By now, you’re probably aware that plant-based foods pack a huge nutritious bang for your caloric buck. The more you know about these types of foods (beans, nuts, seeds and grains in particular) the better you can maximize their nutritional power.
Methods like soaking (submerging ingredients in water for at least four hours) or sprouting (taking a seed and making it grow) have gained popularity due to several benefits – one of the primary ones being that they increase bioavailability (the amount of nutrients the body is able to absorb and use).
Whether you’re soaking walnuts to make a delicious pesto, sunflower seeds for a mouth-watering mock “tuna” pate or black beans for a hearty veggie burger, you can easily increase the nutrition of your meals.
Although soaking is pretty straightforward, when it comes to sprouting, more work (and research) is required.
Interested in taking another step toward a healthier lifestyle by sprouting your own seeds? Follow this simple four-step guide to get started!
1. Set up your sprouting supplies
Buying sprouted foods from the grocery store or farmers market can be pricy. Fortunately, the items you need to sprout on your own are not! Plus, you may already have a few of these things lying around.
Here’s what you’ll need:
- Large glass mason jar
- Small piece of cheesecloth
- Rubber band
- Optional: mesh sprouting lid (i.e. a mesh lid for your mason jar that makes the drain, rinse and repeat steps much easier. They’re typically less than $10 and, if you fall in love with sprouting, can be a great investment.)
2. Just add water!
Once you’ve grabbed your supplies, it’s time to put everything together! First, make sure that your container is thoroughly cleaned and your seeds have been rinsed in cool water. For your first batch, take half a tablespoon of seeds and add them to your jar.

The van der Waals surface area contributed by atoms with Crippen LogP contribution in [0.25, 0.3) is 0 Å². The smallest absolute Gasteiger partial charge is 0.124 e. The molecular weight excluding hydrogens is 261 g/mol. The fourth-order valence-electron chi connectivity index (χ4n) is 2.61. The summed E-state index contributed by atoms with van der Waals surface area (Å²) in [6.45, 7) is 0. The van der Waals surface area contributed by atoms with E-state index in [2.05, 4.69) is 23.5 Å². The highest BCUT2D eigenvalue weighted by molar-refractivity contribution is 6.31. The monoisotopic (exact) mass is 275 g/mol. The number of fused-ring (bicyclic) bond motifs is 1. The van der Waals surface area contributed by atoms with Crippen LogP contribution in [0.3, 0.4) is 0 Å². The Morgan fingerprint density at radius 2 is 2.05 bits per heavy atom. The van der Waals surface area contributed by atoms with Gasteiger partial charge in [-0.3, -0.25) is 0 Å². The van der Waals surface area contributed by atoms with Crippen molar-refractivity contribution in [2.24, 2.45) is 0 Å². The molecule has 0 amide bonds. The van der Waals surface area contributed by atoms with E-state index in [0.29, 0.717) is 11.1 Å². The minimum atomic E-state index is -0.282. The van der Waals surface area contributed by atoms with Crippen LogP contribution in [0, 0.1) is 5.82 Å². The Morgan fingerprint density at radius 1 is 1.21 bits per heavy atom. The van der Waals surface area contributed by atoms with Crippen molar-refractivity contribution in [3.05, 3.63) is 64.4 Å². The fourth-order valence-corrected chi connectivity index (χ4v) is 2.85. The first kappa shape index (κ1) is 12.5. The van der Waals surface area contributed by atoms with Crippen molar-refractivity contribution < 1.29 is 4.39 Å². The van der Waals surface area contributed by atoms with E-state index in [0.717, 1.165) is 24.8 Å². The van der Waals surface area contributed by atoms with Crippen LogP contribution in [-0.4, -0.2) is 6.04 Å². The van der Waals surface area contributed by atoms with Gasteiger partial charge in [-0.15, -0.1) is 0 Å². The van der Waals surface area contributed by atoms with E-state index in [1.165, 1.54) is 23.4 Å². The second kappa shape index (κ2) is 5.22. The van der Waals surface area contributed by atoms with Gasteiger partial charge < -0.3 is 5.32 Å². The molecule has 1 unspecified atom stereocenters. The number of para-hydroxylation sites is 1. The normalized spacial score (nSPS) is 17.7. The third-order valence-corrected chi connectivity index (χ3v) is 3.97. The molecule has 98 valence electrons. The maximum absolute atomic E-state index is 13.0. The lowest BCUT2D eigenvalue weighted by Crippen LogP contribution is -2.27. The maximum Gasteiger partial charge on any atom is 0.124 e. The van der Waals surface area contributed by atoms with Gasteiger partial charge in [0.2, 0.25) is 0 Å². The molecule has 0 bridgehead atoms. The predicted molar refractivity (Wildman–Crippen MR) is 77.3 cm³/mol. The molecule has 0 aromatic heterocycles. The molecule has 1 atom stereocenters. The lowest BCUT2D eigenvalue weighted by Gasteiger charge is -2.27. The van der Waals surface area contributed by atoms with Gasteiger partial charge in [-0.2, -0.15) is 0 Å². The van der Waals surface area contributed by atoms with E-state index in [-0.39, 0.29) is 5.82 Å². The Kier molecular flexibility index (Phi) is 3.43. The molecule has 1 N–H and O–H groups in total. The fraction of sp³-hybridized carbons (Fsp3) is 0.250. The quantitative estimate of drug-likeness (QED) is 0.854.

Submerge the seeds in cool water. The water should be three times the depth of the seeds. Use a rubber band to secure a cheesecloth around the top of the jar. Place jar in cool, unlit area.
3. Drain, rinse, repeat
This is the most time-consuming part of the sprouting process and also the key to making sure that your seeds and sprouts don’t mold or spoil. Once per day, you’ll need to drain the excess water and rinse the seeds. The amount of times you’ll have to repeat this process depends on the type of seeds you’re sprouting. Once the majority of the seeds have sprouted (you’ll know when you see a small leaf appear) it’s time move on to the next step.
4. Add some light and enjoy
Remove the seeds from the jar. To get even more nutrition from your sprouts, expose them to sunlight for up to an hour a day. Once done, store seeds in an airtight jar in the refrigerator. Enjoy within the first five days to reap the most flavor and nutrition.
Sprouting tips for specific seeds
Although these steps are the same for all seeds, different ones have their own characteristics for growing time and soaking time. Here are some of the traits of the most popular sprouts:
Broccoli sprouts: These sprouts tend to have a very mild flavor with a great crunch. Although easy to grow, broccoli prefers cooler conditions. So, depending on your home and climate, they may require additional rinses and draining daily. They prefer to be soaked for 8-12 hours a day and rinsed and drained twice a day. Your broccoli sprouts could be ready as quickly as three days.
Mung bean sprouts: These sprouts also have a delicious mild flavor and fantastic bite. Soak them for at least eight hours a day and drain and rinse them three times a day. Mung bean sprouts can be ready in two days, making them one of the quickest sprouting options out there. When ready, enjoy them in a Mayo-Free Asparagus & Mung Bean Sprout Pasta Salad.
Alfalfa sprouts: Mild in flavor, these easy-to-sprout seeds are great for beginners! Soak them for roughly 8-12 hours a day. Rinse and drain 2-3 times a day. Alfalfa sprouts should be ready within five days.
Ready to give it a shot? Shop your favorite sprouting seeds at Vitacost!